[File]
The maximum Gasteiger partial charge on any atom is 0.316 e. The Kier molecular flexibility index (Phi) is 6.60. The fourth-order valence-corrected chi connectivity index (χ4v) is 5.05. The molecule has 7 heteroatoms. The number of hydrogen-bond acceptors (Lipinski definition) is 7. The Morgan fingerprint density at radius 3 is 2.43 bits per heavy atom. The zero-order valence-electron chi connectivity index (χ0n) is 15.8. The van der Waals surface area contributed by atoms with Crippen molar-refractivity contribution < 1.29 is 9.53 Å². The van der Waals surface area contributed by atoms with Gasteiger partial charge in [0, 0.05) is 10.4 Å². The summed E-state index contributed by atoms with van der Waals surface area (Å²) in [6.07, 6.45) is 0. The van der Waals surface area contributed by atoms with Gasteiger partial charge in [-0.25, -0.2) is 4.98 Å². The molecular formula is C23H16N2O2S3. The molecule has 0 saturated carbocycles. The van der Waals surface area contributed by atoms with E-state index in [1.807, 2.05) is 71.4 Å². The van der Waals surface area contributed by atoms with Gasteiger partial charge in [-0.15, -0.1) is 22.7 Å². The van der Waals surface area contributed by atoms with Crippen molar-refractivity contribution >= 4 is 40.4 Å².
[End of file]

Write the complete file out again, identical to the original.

The maximum Gasteiger partial charge on any atom is 0.316 e. The Kier molecular flexibility index (Phi) is 6.60. The fourth-order valence-corrected chi connectivity index (χ4v) is 5.05. The molecule has 7 heteroatoms. The number of hydrogen-bond acceptors (Lipinski definition) is 7. The Morgan fingerprint density at radius 3 is 2.43 bits per heavy atom. The zero-order valence-electron chi connectivity index (χ0n) is 15.8. The van der Waals surface area contributed by atoms with Crippen molar-refractivity contribution < 1.29 is 9.53 Å². The van der Waals surface area contributed by atoms with Gasteiger partial charge in [0, 0.05) is 10.4 Å². The summed E-state index contributed by atoms with van der Waals surface area (Å²) in [6.07, 6.45) is 0. The van der Waals surface area contributed by atoms with Gasteiger partial charge in [-0.25, -0.2) is 4.98 Å². The molecular formula is C23H16N2O2S3. The molecule has 0 saturated carbocycles. The van der Waals surface area contributed by atoms with E-state index in [1.807, 2.05) is 71.4 Å². The van der Waals surface area contributed by atoms with Gasteiger partial charge in [-0.15, -0.1) is 22.7 Å². The van der Waals surface area contributed by atoms with Crippen molar-refractivity contribution >= 4 is 40.4 Å².